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Wednesday, 27 July 2016
Report- Clinico-pathological Conference on Liaison Psychiatry
The Institute of Psychiatry, Benazir Bhutto Hospital, World Health Organization Collaboration Centre, organised a Clinico-Pathological Conference (CPC), on the theme of Liaison Psychiatry, at the New Teaching Block, Rawalpindi Medical College, on the 27th of July 2016. The CPC sought to appraise the medical students, psychologists, and various physicians and surgeons in attendance, about the intricate relationship between the various disciplines of health care.
The proceedings ensued, with Dr Yousaf Raza reciting from the Holy Qur’an and welcoming the attendees on behalf of the Institute. He introduced the audience to the layout of the presentations and the theme at hand. Dr Sundus Fatima, Academic Registrar at the Institute, then took the stage to present the first case history. She gave a detailed history of a 13-year-old girl who developed psychiatric complications as part of post-encephalitic sequelae; depressive and dissociative symptoms. In addition, she also had pica. She’d had a disturbed childhood marred by inter-parental conflicts and the inability of her mother to respond to her emotional needs.
Dr Ayesha Minhas, Assistant Professor of Psychiatry and Head of the Child Psychiatry Unit at the Institute, was then called up on stage to discuss and elaborate upon the case presented by Dr Sundus. She began her presentation by alluding to the historical background of psychiatry stating that it owes its origins to the philosophy of Rene Descartes and his separation of the mind and body; originally seen by neurologists, we saw psychiatric disorders as separate entities demanding a separate speciality in the aftermath of Cartesian philosophy. She highlighted that an expanding collection of causes, from head trauma, stroke, tumor, demyelination and many others cause symptom complexes that overlap with classic psychiatric disorders. More recently, she said, neuro-inflammatory and immunological abnormalities have been documented in patients with classical psychiatric disorders. She briefly described encephalitis as an acute inflammation of the brain caused by viruses. Occasionally, she said, it may present with psychiatric manifestations. She then elaborated upon depression and dissociation with particular emphasis on their interrelation. She spoke about the dissociation as the process by which we move thought, feelings, and information out of awareness as a human defence mechanism. Depression, she said, triggers dissociative coping, and dissociative coping allows depression to gain momentum. Dissociation and depression exacerbate each other! She also shed light on pica; persistent ingestion of nonnutritive substances for at least 1 month at an age for which this behaviour is developmentally inappropriate. She spoke about how pica might result from a specific nutrient deficiency and also of its relationship to OCD. She concluded by discussing the management of the case, specifically highlighting the importance of maintaining a liaison with the physicians for a follow-up on her encephalitis. They discussed the need for antidepressants in the case with family therapy. In the end, Dr Ayesha alluded to the possibility of a merger between neurology and psychiatry with the advances in neuroscience.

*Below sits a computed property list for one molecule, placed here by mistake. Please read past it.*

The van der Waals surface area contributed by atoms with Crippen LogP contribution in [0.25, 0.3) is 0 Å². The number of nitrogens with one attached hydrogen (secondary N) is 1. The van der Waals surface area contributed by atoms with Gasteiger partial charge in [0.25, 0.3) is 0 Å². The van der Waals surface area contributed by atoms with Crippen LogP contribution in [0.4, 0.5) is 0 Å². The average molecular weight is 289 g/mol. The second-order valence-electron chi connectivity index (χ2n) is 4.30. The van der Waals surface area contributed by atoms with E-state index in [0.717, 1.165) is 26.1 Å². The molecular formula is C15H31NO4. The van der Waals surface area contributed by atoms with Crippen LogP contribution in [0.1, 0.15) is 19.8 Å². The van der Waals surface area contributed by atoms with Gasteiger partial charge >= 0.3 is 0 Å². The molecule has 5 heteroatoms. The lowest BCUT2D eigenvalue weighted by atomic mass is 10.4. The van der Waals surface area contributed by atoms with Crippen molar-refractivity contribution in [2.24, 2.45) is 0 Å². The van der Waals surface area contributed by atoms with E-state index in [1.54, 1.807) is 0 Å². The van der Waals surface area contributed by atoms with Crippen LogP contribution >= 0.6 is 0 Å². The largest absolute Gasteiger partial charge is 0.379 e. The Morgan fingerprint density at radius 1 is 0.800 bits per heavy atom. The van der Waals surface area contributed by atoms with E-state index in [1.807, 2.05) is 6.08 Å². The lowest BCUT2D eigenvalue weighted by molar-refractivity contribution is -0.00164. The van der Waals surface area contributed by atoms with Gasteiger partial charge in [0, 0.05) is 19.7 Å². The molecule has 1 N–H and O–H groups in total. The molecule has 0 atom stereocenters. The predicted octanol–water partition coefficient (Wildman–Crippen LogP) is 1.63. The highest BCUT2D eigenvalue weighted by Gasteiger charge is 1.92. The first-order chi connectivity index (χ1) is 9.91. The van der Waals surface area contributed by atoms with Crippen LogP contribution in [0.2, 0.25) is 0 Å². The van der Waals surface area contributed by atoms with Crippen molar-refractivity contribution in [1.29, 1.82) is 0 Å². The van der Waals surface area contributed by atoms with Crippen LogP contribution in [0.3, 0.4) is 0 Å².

Dr Ayesha Nasir presented the next case, a first-year trainee at the Institute. She spoke about a patient who suffered a head injury and presented to the ER with vomiting and abdominal pain a day later. Surgery, medicine, ophthalmology, psychiatry, gynaecology saw her and finally passed away in the medical ICU. The physicians and surgeons initially thought her overturned hands and feet to be a case of conversion disorder. However, her deranged vitals and labs showed serious physical problems.